CF – When I was young I was very lucky because anyone who’s my age, there wasn’t very much choice, but there were a lot of films on TV. You’d stumble across films in a way that these days, you’d have to seek stuff out, and so you might accidentally watch a film that blows your mind less often because you’re making a lot of choices.

I was often just immersed in some black and white American noir on a Saturday afternoon, or whatever was on. It showed me the massive landscape of classic American Hollywood, and because I was watching my early films in the 80s, quite an authored time for British cinema, I got a taste for the idea that you can create a singular vision.

Besides all the Hollywood stuff, I was watching Peter Greenaway films, and Young Soul Rebels (Julien, 1991) had a massive impact on me at the time. I still absolutely adore Terence Davies.

They’re all so different, but I feel I was lucky that I got that film education just by being sat at home. It’s something I’m trying to pass onto my kids [laughs]. I’m always trying to make them watch something slightly obscure and older to keep their minds open. I feel it was a very fortunate time in that way.

PR – Do you think films not being on tap that created an appreciation that has since been lost in changes with technology and distribution?

CF – There’s definitely something different about the whole experience of how we access and find things. It’s less random and there’s less of, “Oh, I’ll give it a shot and get through it because I’ve got literally nothing else to watch. I spent two hours choosing it at the VHS store, so I have to watch it.” You can get bored and turn off now, but on the plus side there’s definitely a lot of passion around, and there are the curated possibilities like the Film4 movie, and Shudder if it’s a horror. There are people attempting to do the same thing but in different ways, and it’s not the same as the accidental old film noir on a Saturday afternoon, but it’s still good.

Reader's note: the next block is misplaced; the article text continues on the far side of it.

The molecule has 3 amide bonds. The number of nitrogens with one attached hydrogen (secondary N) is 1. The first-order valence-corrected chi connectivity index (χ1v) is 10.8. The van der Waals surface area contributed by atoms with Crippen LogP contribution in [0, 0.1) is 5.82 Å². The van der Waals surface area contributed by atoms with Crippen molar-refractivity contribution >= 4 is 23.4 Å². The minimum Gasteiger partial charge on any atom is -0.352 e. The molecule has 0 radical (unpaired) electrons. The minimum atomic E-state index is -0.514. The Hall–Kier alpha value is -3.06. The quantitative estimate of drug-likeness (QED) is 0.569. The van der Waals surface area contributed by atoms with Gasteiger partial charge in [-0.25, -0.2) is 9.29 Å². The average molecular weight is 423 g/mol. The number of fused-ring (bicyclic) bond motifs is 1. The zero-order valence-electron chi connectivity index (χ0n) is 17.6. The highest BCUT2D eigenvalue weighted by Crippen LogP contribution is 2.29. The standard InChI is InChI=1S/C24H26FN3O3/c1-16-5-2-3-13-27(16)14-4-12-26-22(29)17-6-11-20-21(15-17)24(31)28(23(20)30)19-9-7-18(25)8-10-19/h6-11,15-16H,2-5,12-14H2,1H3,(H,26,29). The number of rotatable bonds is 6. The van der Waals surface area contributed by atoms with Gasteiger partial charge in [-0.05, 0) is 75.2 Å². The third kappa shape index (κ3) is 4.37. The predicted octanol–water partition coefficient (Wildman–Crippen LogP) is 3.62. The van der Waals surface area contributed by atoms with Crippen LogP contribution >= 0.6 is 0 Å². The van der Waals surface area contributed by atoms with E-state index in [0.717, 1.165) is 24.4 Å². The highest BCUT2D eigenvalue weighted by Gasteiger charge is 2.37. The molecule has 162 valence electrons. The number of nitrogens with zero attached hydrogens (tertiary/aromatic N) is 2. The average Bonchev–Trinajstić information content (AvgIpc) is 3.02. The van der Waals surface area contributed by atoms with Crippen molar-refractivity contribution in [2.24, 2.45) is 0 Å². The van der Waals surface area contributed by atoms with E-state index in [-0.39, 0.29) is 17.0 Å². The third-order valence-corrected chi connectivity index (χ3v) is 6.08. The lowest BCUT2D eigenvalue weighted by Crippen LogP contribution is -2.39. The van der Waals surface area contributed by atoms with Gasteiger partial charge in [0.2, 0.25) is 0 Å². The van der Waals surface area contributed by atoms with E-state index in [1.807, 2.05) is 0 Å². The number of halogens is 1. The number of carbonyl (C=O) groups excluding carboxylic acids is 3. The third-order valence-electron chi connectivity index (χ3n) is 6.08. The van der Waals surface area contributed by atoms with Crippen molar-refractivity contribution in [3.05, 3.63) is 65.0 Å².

PR – You spoke about how the films of the 80s were all different from one another. Looking through your filmography, you’re not leaning in one direction, but seem to be interested in creating a nuanced body of work.

CF – Yeah, I think that’s fair to say. I’m not a horror or genre devotee, I love quite a few particular films across the entire range. I’m quite discriminate in what works for me, and I guess it’s always about being transported somewhere particular with that conviction, and that could be anything from E.T (Spielberg, 1982) to Aliens (Cameron, 1986), or The Shining (Kubrick, 1980) to Paddington (King, 2014). If it has that world you can commit to in that way and be taken somewhere else, then it works for me. I suppose I’m just looking for stories that have enough meat and depth for me to push through and commit, and do what I know it takes to get them made, which is a lot.

PR – Speaking of commitment, seeing a film through requires you to give up a period of your life. What compelled you to believe in The Power and decide to tell this story?